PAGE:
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ICANN Publishes Staff Report On ICANN’s FY21–25 Operating and Financial Plan and Draft FY21 Operating Plan and Budget Public Comment Proceeding

LOS ANGELES – 31 March 2020 – On 27 March, the Internet Corporation for Assigned Names and Numbers (ICANN) published the staff report on the public comment proceeding of ICANN's Draft FY21-25 Operating and Financial Plan and Draft FY21 Operating Plan and Budget.  The proceeding ran from 20 December 2019 to 25 February 2020.

The report can be found here.

The ICANN organization will send the FY21-25 Operating and Financial Plan and FY21 Operating Plan and Budget to the Board for adoption early May. At the same time, ICANN will publish this document so the community has the opportunity to review it.

Since concluding the public comment process, the COVID-19 pandemic is significantly affecting the world. The ICANN org is working with the Board to assess and monitor potential impacts to ICANN's funding, functional activities, operating initiatives, and corresponding expense levels. The org remains committed to transparency and any changes to the current Draft FY21-25 Operating and Financial Plan and FY21 Operating Plan and Budget plans will be shared with the community in the coming weeks, prior to Board approval.

ICANN thanks all stakeholders who contributed to the submission of comments during this public comment period. Your participation in ICANN's planning and budgeting process is critical to continuously enhance ICANN's accountability and transparency.

About ICANN

ICANN's mission is to help ensure a stable, secure, and unified global Internet. To reach another person on the Internet, you need to type an address – a name or a number – into your computer or other device. That address must be unique so computers know where to find each other. ICANN helps coordinate and support these unique identifiers across the world. ICANN was formed in 1998 as a not-for-profit public-benefit corporation with a community of participants from all over the world.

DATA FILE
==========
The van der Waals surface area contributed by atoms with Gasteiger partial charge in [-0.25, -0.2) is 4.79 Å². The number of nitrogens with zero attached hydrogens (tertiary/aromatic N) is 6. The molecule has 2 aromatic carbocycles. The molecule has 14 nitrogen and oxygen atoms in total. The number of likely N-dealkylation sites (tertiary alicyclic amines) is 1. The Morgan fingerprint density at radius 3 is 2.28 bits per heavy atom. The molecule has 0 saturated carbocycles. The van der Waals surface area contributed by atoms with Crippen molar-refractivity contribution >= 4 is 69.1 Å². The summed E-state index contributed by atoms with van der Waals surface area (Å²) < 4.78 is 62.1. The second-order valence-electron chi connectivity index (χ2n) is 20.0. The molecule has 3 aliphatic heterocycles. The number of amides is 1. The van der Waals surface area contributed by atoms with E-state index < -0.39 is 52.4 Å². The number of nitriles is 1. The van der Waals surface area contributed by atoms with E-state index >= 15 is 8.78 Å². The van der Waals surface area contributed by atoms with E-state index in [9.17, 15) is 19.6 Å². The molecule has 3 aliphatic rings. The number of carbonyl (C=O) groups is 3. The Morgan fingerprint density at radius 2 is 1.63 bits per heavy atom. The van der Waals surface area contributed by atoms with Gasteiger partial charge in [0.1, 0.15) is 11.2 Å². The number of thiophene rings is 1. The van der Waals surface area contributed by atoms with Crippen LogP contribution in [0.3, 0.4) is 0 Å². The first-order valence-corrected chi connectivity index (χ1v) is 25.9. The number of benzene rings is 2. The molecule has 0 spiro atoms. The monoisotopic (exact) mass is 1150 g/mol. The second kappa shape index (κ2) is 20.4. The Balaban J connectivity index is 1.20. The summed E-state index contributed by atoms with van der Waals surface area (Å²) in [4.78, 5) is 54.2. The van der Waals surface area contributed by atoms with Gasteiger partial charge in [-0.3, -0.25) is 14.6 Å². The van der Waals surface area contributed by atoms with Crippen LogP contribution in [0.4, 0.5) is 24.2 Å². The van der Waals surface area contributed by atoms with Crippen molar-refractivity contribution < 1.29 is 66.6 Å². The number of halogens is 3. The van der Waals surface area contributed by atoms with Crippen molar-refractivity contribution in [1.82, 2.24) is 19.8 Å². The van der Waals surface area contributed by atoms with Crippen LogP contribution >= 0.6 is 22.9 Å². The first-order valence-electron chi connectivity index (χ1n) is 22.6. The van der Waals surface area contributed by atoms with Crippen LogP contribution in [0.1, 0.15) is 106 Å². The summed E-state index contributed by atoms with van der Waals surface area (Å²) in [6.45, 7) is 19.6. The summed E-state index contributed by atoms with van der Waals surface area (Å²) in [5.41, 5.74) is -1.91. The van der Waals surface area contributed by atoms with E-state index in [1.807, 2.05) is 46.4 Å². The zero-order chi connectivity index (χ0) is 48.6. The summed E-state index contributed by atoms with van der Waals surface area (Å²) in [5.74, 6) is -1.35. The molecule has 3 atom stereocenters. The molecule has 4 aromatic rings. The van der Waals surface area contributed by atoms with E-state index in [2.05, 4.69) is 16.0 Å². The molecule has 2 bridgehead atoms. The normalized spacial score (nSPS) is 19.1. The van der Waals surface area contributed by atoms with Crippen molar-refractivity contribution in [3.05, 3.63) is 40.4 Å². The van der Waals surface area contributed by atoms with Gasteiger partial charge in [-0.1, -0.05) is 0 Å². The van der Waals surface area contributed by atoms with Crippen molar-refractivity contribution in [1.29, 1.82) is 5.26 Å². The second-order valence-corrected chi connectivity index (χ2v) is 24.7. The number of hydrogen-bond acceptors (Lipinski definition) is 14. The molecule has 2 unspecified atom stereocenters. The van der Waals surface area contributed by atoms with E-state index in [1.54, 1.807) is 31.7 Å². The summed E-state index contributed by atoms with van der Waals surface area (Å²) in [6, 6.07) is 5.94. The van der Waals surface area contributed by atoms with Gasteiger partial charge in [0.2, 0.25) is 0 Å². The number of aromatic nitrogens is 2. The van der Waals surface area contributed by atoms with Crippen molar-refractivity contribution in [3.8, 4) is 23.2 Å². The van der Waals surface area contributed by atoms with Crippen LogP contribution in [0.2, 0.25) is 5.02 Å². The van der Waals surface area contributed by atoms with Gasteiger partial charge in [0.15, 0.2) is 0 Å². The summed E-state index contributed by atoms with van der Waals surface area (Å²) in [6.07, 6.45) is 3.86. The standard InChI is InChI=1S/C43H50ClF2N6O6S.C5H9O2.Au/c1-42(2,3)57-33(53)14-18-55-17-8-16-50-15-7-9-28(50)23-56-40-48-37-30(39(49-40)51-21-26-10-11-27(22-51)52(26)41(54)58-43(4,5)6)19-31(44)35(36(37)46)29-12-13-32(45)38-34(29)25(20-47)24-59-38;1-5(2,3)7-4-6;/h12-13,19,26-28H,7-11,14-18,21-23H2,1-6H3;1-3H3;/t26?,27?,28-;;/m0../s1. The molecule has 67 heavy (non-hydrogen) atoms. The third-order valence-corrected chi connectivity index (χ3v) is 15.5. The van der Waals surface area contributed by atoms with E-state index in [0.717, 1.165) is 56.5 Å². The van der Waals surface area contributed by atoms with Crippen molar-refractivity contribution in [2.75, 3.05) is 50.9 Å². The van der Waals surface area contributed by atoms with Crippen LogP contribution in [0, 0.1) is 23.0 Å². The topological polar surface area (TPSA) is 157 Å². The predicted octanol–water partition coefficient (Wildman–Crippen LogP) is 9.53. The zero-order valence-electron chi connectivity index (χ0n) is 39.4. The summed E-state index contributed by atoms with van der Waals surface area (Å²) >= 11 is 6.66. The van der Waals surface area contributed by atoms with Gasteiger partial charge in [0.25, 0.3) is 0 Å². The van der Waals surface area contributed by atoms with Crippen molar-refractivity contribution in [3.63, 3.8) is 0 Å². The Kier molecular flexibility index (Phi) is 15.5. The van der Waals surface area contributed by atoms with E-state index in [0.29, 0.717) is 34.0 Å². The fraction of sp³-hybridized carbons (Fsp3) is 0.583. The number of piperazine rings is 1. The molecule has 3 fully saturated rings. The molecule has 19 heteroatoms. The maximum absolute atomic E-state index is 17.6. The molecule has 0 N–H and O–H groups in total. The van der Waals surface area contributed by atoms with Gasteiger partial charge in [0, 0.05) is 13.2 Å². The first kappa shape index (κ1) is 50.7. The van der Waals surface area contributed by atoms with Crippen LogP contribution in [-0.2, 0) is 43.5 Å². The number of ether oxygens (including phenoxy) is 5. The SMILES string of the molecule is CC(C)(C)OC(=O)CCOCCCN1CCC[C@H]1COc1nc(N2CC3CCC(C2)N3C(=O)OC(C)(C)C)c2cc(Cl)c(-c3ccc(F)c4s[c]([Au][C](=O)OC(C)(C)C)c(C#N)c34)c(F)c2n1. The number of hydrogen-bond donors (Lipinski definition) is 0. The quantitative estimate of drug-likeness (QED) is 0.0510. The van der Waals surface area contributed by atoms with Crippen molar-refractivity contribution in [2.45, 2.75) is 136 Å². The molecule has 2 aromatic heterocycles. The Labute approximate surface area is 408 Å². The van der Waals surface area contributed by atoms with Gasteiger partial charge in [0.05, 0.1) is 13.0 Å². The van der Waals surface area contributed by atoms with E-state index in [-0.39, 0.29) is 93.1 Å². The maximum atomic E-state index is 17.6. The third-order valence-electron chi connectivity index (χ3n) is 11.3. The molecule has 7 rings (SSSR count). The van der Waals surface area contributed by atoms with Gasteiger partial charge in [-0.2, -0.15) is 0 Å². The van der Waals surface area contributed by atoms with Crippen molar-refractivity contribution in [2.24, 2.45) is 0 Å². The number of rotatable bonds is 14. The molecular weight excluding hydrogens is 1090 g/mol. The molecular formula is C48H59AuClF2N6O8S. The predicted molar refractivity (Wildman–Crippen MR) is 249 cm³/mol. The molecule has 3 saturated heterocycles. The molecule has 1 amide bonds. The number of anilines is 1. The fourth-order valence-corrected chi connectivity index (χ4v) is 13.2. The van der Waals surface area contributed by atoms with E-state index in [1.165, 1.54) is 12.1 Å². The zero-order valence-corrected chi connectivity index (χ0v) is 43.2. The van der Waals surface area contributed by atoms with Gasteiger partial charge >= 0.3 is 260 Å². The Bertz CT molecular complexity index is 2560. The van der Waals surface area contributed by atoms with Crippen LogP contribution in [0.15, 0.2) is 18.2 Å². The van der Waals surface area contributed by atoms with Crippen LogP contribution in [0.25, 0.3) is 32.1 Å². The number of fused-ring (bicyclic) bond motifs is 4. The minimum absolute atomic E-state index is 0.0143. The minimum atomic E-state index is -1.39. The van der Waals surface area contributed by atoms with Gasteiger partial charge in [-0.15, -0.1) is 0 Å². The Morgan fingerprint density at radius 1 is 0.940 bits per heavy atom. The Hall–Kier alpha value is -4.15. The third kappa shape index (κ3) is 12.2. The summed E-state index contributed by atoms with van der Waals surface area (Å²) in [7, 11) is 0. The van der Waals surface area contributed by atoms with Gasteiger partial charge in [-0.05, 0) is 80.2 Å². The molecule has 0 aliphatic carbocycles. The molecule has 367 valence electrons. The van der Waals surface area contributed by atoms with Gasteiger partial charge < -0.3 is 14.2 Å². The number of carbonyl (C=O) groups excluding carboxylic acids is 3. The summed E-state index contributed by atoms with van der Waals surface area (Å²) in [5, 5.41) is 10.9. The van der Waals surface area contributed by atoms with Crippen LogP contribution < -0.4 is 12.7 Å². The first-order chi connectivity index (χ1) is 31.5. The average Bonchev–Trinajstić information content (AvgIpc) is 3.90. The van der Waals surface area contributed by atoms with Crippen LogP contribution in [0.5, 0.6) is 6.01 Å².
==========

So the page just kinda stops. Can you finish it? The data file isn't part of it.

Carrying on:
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Domain Name System
Internationalized Domain Name ,IDN,"IDNs are domain names that include characters used in the local representation of languages that are not written with the twenty-six letters of the basic Latin alphabet ""a-z"". An IDN can contain Latin letters with diacritical marks, as required by many European languages, or may consist of characters from non-Latin scripts such as Arabic or Chinese. Many languages also use other types of digits than the European ""0-9"". The basic Latin alphabet together with the European-Arabic digits are, for the purpose of domain names, termed ""ASCII characters"" (ASCII = American Standard Code for Information Interchange). These are also included in the broader range of ""Unicode characters"" that provides the basis for IDNs. The ""hostname rule"" requires that all domain names of the type under consideration here are stored in the DNS using only the ASCII characters listed above, with the one further addition of the hyphen ""-"". The Unicode form of an IDN therefore requires special encoding before it is entered into the DNS. The following terminology is used when distinguishing between these forms: A domain name consists of a series of ""labels"" (separated by ""dots""). The ASCII form of an IDN label is termed an ""A-label"". All operations defined in the DNS protocol use A-labels exclusively. The Unicode form, which a user expects to be displayed, is termed a ""U-label"". The difference may be illustrated with the Hindi word for ""test"" — परीका — appearing here as a U-label would (in the Devanagari script). A special form of ""ASCII compatible encoding"" (abbreviated ACE) is applied to this to produce the corresponding A-label: xn--11b5bs1di. A domain name that only includes ASCII letters, digits, and hyphens is termed an ""LDH label"". Although the definitions of A-labels and LDH-labels overlap, a name consisting exclusively of LDH labels, such as""icann.org"" is not an IDN."